In our business, we’re accustomed to suggesting trust solutions for clients that have built-in requirements about how assets must be distributed, and when distributed, often stating a distribution a deadline. In other words, most trusts eventually expire, by which time their holdings have been drawn down to zero. But sometimes, complex family situations dictate that a trust be created that doesn’t have a “sell-by”, that is, termination date, and theoretically lasting forever!
This is called a “dynasty” trust, or “perpetual” trust. These are fairly unusual, and because of their complexity they take a good bit of doing to set up. But in some circumstances, they can provide a strong wall of protection for a multi-generational family’s assets. And this type of trust can be a vehicle that may assist in the passing on family values to future generations.
There are a couple of ways a dynasty trust can be structured to benefit more than one generation. It might, for example, be written so a parent, children, and grandchildren can all draw from it at once. Alternatively, a trust can deal with just one generation at a time. Say the surviving spouse of the trust’s creator draws distributions during their lifetime; only after the spouse’s death would the children be able to start drawing from it; and so on down the line.
That’s possible because the trust never expires. It used to be that North Carolina law wouldn’t permit a trust to last more than 90 years, or 21 years after the last beneficiary’s death. But legislation in 2007 overturned that restriction, legalizing perpetual trusts. By the way, there’s still some controversy about just how legal they are; we’ll get to that a bit later. As of now, perpetual trusts are permitted in North Carolina as long as the trustee has the power to sell trust property.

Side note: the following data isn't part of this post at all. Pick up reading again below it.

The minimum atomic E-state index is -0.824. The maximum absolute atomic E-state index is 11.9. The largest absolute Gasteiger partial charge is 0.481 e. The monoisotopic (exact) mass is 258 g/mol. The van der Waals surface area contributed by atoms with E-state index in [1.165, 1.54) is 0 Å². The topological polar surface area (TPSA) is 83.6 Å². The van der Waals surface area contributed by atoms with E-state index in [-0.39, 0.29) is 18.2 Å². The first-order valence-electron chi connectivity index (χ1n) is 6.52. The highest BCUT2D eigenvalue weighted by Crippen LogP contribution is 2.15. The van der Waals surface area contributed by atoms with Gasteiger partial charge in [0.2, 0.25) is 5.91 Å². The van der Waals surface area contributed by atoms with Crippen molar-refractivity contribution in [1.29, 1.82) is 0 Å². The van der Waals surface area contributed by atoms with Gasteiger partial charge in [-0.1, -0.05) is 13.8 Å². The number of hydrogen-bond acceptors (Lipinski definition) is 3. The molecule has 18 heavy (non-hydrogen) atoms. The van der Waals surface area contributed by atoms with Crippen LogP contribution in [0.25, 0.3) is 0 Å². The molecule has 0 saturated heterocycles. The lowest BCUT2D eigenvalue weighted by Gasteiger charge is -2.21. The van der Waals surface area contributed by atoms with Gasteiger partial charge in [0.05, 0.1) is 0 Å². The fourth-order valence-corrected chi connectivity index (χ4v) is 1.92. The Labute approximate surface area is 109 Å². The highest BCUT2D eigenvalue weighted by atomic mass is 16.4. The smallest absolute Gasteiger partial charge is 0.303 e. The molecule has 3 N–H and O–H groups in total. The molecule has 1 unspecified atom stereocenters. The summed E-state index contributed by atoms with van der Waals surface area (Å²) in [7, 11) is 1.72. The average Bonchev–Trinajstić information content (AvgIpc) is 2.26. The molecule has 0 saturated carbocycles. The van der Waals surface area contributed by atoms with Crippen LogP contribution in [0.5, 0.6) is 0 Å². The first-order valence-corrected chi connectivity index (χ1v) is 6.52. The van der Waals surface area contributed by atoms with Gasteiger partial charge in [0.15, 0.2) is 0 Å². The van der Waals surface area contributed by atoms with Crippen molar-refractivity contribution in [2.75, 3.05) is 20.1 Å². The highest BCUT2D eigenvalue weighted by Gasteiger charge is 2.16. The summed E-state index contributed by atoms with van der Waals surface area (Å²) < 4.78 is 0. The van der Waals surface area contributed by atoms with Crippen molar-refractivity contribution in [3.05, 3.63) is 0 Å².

Another chief quality of a perpetual trust is that it doesn’t require distributions on any particular schedule. Conventional trusts typically require a beneficiary to draw a certain amount every year or take full possession before a certain date. That doesn’t apply to a perpetual trust, which can have some surprising advantages.
Imagine that the beneficiary of a trust loses a lawsuit or otherwise owes a lot of money. While many of that person’s assets might be subject to collection or seizure, what’s in a trust is protected. But a conventional trust that requires distributions would move that money into the beneficiary’s bank account, where it would be fair game for creditors to grab. With a perpetual trust, that person could simply decline to draw on its assets, keeping them where they’ll be safely shielded from courts and collection agencies.
Protection of family values may be another objective of a dynasty trust and sometimes as important as passing on family wealth for the trust creator. This is a tool that can be used by the trust grantor in hopes of passing on their life philosophy and work ethic to the trust beneficiaries. For example, a perpetual trust may contain various incentives to induce the beneficiaries to remain productive members of society and a disincentive to rely solely on the wealth generated by a trust fund. A trust that will eventually terminate cannot fully provide protection against beneficiary excess, since the trust property will eventually be distributed outright to them.